There is no increase to the basic needs budget for those on social assistance; with the high rate of food inflation, more low income people will be forced to rely on food banks. Manitoba won’t be “most improved” for the 140,000 people who live in poverty, including the working poor.

For the first time in 17 years, there is no mention of the minimum wage in a provincial budget . Currently minimum wage is $11/ hour and a full time wage earner earns only $22,880 per year. If we go by the new government’s own projections of inflationary cost increases of 1.73%, the minimum wage should be increased to at least $11.20/ hour or $400 more per year. By not increasing the minimum wage by the rate of inflation, low-income wages will actually decrease by this amount.

Anti-poverty advocates asked for much higher increases to the minimum wage to lift workers above poverty line. Setting the minimum wage at $15.53/ hour in 2014 dollars was a recommendation in the View from Here: Manitobans Call for a Renewed Poverty Reduction Plan. This is what is required to bring a single parent up to the poverty line.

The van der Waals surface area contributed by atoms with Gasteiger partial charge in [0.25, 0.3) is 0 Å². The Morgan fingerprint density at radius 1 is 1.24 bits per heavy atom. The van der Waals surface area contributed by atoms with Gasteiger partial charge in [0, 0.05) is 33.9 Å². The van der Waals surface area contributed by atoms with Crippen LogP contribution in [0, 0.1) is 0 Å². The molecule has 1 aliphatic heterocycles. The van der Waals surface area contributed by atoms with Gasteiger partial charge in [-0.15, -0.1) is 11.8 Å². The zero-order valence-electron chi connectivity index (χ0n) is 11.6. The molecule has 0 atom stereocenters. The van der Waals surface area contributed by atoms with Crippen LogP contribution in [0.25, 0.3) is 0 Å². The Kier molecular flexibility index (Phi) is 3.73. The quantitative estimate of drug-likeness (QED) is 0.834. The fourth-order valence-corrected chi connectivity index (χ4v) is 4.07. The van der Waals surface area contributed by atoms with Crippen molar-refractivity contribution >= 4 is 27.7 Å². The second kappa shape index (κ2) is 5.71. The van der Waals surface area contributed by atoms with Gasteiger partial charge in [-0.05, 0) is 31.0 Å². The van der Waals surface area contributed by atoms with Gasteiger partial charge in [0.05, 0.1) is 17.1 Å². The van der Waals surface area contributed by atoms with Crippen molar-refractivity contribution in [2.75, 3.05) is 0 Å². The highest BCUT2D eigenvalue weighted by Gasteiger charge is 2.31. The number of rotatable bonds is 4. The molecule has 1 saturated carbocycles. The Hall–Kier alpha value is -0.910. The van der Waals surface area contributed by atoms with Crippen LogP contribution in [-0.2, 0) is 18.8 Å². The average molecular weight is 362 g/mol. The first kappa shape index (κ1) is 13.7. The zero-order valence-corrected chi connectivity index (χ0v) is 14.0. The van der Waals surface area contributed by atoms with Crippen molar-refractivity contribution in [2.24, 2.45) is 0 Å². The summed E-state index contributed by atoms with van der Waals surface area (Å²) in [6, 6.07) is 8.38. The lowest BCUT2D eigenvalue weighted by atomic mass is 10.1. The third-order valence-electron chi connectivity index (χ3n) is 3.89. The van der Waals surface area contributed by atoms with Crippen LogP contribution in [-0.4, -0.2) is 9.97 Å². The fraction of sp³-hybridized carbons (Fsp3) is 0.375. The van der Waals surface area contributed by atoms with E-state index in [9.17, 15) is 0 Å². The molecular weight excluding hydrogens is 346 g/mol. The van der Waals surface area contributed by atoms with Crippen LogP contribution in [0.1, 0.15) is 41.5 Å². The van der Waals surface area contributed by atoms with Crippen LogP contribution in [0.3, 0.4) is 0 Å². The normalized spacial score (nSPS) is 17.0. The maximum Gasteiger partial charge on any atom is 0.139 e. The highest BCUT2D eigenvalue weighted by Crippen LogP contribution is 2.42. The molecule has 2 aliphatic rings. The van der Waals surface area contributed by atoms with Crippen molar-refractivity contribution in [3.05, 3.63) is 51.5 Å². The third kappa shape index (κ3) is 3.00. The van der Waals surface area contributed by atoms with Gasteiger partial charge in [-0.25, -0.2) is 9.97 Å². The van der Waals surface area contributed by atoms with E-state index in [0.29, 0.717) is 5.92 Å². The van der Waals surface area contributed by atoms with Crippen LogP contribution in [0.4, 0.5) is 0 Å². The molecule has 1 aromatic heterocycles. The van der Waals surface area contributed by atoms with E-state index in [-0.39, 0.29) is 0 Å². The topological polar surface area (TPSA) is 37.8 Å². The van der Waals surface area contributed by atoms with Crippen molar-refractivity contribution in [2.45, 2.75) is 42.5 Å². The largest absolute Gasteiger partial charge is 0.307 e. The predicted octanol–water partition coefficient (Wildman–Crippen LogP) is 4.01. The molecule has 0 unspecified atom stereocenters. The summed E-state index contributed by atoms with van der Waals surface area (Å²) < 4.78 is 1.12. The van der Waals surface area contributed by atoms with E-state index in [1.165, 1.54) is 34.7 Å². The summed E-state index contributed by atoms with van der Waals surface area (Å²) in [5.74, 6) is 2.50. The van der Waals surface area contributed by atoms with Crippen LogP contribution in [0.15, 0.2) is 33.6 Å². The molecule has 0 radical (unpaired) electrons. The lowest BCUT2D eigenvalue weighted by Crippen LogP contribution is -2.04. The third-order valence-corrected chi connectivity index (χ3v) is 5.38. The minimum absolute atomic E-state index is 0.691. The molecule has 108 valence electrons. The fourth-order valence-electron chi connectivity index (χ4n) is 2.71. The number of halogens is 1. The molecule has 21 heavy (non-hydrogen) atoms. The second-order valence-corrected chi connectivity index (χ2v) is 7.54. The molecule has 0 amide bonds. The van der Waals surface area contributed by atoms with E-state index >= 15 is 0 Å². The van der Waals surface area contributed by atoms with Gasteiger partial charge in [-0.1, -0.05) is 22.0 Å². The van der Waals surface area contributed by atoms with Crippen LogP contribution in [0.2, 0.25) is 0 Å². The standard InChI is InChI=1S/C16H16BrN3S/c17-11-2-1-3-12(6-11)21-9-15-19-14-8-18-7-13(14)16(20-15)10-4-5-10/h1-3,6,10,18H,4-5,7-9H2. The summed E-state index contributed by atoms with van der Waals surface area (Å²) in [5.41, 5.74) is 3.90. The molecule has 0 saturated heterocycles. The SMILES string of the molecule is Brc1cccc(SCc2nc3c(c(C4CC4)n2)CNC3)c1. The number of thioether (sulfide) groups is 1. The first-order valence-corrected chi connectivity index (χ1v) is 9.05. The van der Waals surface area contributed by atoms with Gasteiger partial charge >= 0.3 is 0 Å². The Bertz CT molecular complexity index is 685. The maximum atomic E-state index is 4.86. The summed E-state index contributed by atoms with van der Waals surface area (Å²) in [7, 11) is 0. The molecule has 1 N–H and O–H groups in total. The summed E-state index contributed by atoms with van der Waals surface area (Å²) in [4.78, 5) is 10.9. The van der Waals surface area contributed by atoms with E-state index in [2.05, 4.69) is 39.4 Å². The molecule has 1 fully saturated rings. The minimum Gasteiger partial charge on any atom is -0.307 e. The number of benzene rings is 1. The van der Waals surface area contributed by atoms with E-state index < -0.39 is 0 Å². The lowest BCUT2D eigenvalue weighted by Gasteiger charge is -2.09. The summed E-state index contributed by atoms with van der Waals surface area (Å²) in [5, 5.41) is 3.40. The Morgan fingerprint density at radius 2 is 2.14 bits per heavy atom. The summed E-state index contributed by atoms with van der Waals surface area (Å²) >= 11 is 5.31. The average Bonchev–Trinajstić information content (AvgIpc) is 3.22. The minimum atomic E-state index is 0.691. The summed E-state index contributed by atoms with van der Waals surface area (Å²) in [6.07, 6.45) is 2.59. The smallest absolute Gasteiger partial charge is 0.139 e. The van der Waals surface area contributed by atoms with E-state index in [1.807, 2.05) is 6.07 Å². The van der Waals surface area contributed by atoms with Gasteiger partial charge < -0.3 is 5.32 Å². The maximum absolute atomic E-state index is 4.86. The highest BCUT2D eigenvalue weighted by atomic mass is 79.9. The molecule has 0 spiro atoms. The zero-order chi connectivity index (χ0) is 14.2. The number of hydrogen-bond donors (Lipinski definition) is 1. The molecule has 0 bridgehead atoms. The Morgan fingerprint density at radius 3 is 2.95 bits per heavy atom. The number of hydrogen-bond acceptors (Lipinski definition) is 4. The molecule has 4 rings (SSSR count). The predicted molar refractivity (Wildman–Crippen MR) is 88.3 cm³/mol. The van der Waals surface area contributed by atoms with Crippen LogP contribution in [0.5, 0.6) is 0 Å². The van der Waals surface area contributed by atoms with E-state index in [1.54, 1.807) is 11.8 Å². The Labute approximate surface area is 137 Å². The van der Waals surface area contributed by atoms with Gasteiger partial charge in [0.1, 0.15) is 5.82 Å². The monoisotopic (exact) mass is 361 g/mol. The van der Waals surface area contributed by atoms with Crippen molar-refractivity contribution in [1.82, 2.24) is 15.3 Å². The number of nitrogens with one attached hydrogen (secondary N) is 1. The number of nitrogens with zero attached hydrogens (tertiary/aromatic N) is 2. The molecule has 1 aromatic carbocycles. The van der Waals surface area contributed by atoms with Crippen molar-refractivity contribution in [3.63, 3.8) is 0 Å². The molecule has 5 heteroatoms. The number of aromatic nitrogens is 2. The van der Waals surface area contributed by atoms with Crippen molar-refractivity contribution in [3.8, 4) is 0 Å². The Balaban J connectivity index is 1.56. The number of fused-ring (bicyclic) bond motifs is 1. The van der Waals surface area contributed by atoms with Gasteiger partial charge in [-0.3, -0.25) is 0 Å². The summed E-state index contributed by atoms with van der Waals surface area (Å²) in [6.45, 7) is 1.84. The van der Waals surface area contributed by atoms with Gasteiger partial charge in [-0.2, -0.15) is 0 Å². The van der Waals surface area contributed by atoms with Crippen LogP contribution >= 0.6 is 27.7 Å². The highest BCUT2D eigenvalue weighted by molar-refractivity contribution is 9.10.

So far it’s hard to see how Manitoba is going to be ‘most improved’, especially for low-income people. But it will likely get worse in several areas that are not specifically costed out in this budget. Clues are peppered throughout the Budget Papers.

Social Impact Bonds

This new government is moving swiftly to bring in Social Impact Bonds (SIB), which are not a bond per say but a way of financing a specific social program for a fixed term of time and a guarantee of interest return for private investors. This is a form of public-private partnership in which financing, service delivery and ostensibly risks are transferred from the public to the private sector according to a CCPA MB Report by Dr. John Loxley.

The budget speech explains that the province will begin consultations to set up Social Impact Bonds (SIB) this year. This will most likely take place related to justice, child welfare and childcare programming, as SIBs were specifically highlighted in the mandate letters to the Ministers of Justice and Families .